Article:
ISTANBUL — A Turkish prosecutor accused police Thursday of obstructing his pursuit of a high-level graft case, adding to public scrutiny of Prime Minister Recep Tayyip Erdogan’s government as it hunkered down defiantly.
Three ministers have resigned after their sons were among dozens of people detained Dec. 17 as part of a probe into corrupt procurement practices. The investigation has exposed Turkey’s deep institutional divisions and left the pugnacious premier facing what could be the biggest crisis of his nearly 11 years in power.
Erdogan responded Wednesday by replacing half his cabinet with loyalists, while frightened investors sent the currency, the lira, to an all-time low Thursday.
The new interior minister, Efkan Ala, will be in charge of domestic security and is considered especially close to Erdogan, who called the secretive investigation a foreign-orchestrated plot without legal merit and responded by firing or reassigning about 70 of the police officers involved.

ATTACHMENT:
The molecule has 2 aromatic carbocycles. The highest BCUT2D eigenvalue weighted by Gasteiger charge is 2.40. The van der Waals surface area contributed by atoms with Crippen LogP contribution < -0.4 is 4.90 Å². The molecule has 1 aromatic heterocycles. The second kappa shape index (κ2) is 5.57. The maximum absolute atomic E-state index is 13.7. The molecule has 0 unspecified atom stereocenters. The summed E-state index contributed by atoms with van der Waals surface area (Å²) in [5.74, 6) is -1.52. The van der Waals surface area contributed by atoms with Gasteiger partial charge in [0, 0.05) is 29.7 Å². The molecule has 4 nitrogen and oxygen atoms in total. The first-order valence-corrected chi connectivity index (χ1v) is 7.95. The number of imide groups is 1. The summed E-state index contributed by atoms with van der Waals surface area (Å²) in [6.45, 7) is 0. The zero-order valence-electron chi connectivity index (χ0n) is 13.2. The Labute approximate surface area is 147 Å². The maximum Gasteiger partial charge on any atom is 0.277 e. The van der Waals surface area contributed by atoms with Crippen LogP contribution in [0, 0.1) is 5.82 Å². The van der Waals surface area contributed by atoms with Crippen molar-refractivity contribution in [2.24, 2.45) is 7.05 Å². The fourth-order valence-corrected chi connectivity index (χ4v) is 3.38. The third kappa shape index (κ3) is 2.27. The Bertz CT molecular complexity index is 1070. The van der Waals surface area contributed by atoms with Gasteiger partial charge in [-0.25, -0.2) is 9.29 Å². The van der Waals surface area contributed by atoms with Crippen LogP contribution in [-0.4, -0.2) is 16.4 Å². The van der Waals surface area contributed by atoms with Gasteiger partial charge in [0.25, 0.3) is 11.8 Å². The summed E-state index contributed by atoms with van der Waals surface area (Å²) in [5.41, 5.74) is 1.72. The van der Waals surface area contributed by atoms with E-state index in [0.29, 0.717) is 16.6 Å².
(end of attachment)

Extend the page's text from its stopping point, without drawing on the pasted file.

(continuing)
In allegations disseminated to Turkish news media in writing, prosecutor Muammer Akkas said he had also been removed from the case, which he described as compromised by police who had refused to comply with his orders to arrest more suspects.
“By means of the police force, the judiciary was subjected to open pressure, and the execution of court orders was obstructed,” Akkas said. “A crime has been committed throughout the chain of command. . . . Suspects have been allowed to take precautions, flee and tamper with the evidence.”
The government and police force did not respond to the allegations.